Fixed income attribution falls short
Attribution analysis can help investment managers keep their clients, even in down-markets, said David Spaulding, president of The Spaulding Group, Inc. in his presentation on “Fixed Income Attribution: An Introduction” to the Boston Security Analysts Society (BSAS) on March 5. But good attribution analysis has been hard for fixed income managers to find. While equity managers have long enjoyed good models and software, the fixed income world is only catching up now, according to Spaulding. The Campisi model for fixed income attribution offers a solution.
Explanation of underperformance can save the day
Some managers underperform their benchmarks, but keep their clients because of attribution. How’s that? Attribution helps them to explain what’s working–and what’s not. With that information, managers can reassure clients with their strategies for fixing things. This is a technique I talked about in “How can you report underperformance in your client letters?“
Equity-based models don’t cut it
But many fixed income managers create their performance attribution with the equivalent of one hand tied behind their back, based on what I learned from Spaulding. They’re using attribution models developed for equities, which look only at security selection and sector allocation. That’s a poor match for fixed income, where decisions about duration, sectors, and risk levels (ratings) are most important and security selection typically doesn’t count for much.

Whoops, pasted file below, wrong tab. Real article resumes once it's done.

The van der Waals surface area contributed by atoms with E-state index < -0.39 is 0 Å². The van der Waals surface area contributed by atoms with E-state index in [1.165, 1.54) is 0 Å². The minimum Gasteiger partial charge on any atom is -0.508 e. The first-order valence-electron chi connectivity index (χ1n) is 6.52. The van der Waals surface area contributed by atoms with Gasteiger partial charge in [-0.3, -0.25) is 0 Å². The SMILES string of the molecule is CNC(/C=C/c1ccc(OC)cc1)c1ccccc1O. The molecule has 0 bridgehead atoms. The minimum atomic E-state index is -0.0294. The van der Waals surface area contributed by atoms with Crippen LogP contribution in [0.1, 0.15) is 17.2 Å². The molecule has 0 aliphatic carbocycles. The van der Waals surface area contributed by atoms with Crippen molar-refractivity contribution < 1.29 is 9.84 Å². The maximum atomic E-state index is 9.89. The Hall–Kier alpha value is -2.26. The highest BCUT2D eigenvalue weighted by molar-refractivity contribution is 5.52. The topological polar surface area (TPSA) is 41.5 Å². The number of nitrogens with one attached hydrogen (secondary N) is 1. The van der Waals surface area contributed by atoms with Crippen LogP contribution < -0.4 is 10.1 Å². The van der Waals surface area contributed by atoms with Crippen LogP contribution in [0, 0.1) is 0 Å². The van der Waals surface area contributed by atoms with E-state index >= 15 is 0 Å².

“If you’re not looking at duration, you don’t have fixed income attribution,” said Spaulding. That’s because the duration decision typically has the greatest impact on fixed income performance.
Campisi model fixes problems
The Campisi model, developed by Stephen Campisi, CFA, may help. It is an attribution model with the potential to play the role for fixed income that two Brinson models play for equities, said Spaulding. The model views bond returns as coming from income in addition to price change. Spaulding ran through the steps in applying the model, including gathering the data, calculating the contribution effect for the benchmark and the portfolio, and calculating the attribution effect.
The BSAS audience seemed receptive to the Campisi model. But some expressed concern about handling derivatives in a fixed income portfolio. Spaulding said that assets that aren’t in a portfolio’s benchmark should be isolated and only their contribution should be discussed. However, I got the sense that managers who invest heavily in derivatives aren’t satisfied with that solution.
It looks as if challenges still remain until fixed income attribution achieves the usefulness of its equity counterpart.
If you’d like a copy of Spaulding’s PowerPoint presentation, e-mail your request to The Spaulding Group.